As they carefully stretched without warping the design, Tate cut out the letter so the light can show through.

Boom! How cool is that? We can’t wait to go to the next night show. This light can turn on and off with the remote, and it’s only one of four on this truck!

With the hood lined up and laid down smoothly, they can now focus on sitting in the edges. This part takes some real skill and experience, but when done right, it’s truly hard to tell it’s not paint.

Next, they focused on the side panels including the front fenders and the cab. The bed will be done separately.

These magnets help everything stay in place while they line it up. Tool of the trade!

Before they start to stick to the sides, the back is lined up as well, ensuring that all parts of the design match. Lots of variables need to be considered before final placement, which is why we highly recommend a professional install your design printed from We Print Wraps.

The Artemis logo will also be visible on the bed sides, so the location needs to be considered as we’re lining everything up.

One last wipe down before the adhesive backing comes off and we never see the factory paint again.

With the adhesive backing removed and the wheel wells cleared and cut, they start to carefully lay down the vinyl, keeping it straight and free of air bubbles or debris.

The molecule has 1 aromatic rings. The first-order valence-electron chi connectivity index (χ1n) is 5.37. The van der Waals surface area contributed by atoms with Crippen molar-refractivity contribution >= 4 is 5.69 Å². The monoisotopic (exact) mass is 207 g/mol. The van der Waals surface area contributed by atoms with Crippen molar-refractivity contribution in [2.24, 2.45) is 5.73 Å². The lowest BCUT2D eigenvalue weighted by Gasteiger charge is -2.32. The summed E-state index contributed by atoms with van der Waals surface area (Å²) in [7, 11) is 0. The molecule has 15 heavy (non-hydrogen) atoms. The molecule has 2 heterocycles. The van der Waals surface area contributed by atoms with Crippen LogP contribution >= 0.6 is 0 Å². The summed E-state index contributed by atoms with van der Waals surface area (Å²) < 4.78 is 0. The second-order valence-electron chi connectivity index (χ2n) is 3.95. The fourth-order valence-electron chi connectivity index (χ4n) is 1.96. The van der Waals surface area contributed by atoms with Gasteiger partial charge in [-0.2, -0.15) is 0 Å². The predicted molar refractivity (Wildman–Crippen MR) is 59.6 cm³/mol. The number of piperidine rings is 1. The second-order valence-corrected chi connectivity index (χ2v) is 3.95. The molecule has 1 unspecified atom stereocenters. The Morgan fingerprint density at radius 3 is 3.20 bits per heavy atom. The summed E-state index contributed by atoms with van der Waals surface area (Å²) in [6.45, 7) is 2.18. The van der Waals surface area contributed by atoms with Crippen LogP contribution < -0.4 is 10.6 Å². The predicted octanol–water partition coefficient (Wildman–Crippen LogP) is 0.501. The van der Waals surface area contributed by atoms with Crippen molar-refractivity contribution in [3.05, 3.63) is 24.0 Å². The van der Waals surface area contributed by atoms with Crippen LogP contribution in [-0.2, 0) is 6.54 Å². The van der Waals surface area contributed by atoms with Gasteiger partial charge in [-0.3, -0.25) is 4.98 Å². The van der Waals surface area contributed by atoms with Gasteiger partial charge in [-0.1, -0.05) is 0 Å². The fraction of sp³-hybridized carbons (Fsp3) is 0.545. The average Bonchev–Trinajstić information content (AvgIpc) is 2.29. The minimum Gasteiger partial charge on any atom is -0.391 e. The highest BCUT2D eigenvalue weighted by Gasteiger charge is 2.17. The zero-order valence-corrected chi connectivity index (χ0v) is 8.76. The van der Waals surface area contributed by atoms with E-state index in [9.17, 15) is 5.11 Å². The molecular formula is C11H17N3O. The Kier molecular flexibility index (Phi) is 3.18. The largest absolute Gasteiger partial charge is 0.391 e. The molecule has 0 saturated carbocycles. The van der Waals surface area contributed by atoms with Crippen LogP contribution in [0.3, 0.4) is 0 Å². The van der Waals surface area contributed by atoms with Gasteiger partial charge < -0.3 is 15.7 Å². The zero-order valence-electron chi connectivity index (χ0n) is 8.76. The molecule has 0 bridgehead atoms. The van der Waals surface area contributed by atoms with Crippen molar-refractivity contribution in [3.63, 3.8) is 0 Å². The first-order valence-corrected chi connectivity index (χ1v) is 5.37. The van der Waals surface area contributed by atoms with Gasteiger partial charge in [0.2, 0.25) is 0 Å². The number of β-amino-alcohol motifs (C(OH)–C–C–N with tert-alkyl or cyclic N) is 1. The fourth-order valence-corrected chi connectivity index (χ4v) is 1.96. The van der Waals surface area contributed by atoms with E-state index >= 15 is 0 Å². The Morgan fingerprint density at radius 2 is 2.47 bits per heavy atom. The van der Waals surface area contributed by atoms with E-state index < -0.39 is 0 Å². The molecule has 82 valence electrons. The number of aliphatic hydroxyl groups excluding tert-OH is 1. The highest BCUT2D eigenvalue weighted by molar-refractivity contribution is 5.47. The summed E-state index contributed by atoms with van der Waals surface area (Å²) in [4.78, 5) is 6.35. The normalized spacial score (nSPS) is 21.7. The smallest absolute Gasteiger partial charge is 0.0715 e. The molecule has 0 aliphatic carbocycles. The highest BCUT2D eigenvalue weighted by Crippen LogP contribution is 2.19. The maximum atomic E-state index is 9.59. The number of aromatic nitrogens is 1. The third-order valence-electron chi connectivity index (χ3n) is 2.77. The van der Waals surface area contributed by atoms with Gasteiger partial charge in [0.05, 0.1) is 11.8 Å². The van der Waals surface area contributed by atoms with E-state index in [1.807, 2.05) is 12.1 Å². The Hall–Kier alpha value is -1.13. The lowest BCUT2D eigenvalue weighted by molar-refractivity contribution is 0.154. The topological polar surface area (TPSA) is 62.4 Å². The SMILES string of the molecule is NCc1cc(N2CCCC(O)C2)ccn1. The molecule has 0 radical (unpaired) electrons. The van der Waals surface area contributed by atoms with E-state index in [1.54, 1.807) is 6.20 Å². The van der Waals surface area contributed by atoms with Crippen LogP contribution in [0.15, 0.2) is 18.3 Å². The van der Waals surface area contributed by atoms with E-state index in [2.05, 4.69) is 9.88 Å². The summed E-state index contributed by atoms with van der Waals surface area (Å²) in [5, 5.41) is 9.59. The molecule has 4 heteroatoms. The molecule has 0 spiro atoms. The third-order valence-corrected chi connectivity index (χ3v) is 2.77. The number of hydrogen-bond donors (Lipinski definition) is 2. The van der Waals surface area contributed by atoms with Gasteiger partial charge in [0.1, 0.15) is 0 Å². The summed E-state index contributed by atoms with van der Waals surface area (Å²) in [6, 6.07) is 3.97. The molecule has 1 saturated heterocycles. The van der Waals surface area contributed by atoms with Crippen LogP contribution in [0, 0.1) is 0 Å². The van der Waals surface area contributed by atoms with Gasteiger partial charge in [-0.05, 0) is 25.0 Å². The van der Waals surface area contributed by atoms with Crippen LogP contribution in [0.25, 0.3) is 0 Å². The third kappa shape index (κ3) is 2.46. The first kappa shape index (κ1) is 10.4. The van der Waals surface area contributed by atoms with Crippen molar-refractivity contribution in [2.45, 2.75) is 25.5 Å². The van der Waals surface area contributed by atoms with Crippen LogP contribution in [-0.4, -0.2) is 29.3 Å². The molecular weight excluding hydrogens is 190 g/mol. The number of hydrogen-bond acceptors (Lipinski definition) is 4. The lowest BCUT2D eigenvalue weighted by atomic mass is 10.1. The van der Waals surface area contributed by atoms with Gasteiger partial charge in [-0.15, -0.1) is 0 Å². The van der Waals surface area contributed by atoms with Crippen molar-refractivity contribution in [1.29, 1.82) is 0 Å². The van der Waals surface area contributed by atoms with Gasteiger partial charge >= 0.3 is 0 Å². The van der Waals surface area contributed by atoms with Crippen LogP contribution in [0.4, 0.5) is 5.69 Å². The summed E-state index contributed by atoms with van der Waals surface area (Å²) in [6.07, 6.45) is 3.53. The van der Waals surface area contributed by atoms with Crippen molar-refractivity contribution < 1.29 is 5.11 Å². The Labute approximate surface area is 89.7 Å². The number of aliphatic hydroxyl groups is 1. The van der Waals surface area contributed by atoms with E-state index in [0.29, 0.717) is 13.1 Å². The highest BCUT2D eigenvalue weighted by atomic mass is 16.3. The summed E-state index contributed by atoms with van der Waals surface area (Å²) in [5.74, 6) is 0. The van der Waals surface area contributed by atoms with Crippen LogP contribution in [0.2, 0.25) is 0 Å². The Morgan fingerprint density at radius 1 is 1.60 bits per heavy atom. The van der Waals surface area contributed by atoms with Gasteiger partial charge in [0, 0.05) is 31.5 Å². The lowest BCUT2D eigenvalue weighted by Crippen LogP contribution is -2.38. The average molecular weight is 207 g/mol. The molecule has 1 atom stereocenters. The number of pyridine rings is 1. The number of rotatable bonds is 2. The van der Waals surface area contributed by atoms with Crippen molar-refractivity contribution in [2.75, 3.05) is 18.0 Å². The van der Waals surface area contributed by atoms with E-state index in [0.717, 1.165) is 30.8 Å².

A blow torch is one of the most surprising tools that you may not know this industry uses. It quickly loosens the material and gives you additional movement and flex.

Once the body panels are completely smooth and free of air, they can trim the windows without cutting any of the factory rubber. Again, another reason to contact a professional installer for your vinyl wrap.

The tip of the front fenders is a tricky area to do correctly. The excess material will be trimmed and removed.

Getting up close and personal with a truck is something these installers have to do to get the job done right. These are not your standard company van wraps. These are high-quality, high-dollar coverings for your custom show vehicle.

In order to get the design as far behind the cab as possible, Tate removed the bolts holding on the bed and slid it out of the way. Now the wrap flows as much as possible, which looks great.

Now that everything is lined up and ready to go, Ryan trimmed and prepared the LED panels for the bedside and wired up the control boxes.

One last test of the lights before attaching it to the bedside permanently.

The flat LED power wire sticks to the bed and tucks underneath the factory trim.

Now Ryan can lay down the vinyl knowing everything lines up perfectly. Trim all the edges and move onto the next panel.

Now you can see what the wrap looks like during the day and at night. We will continue on with the opposite side and show you the final product in our next issue. Until then, give these guys a follow online and check out when they’re up to now!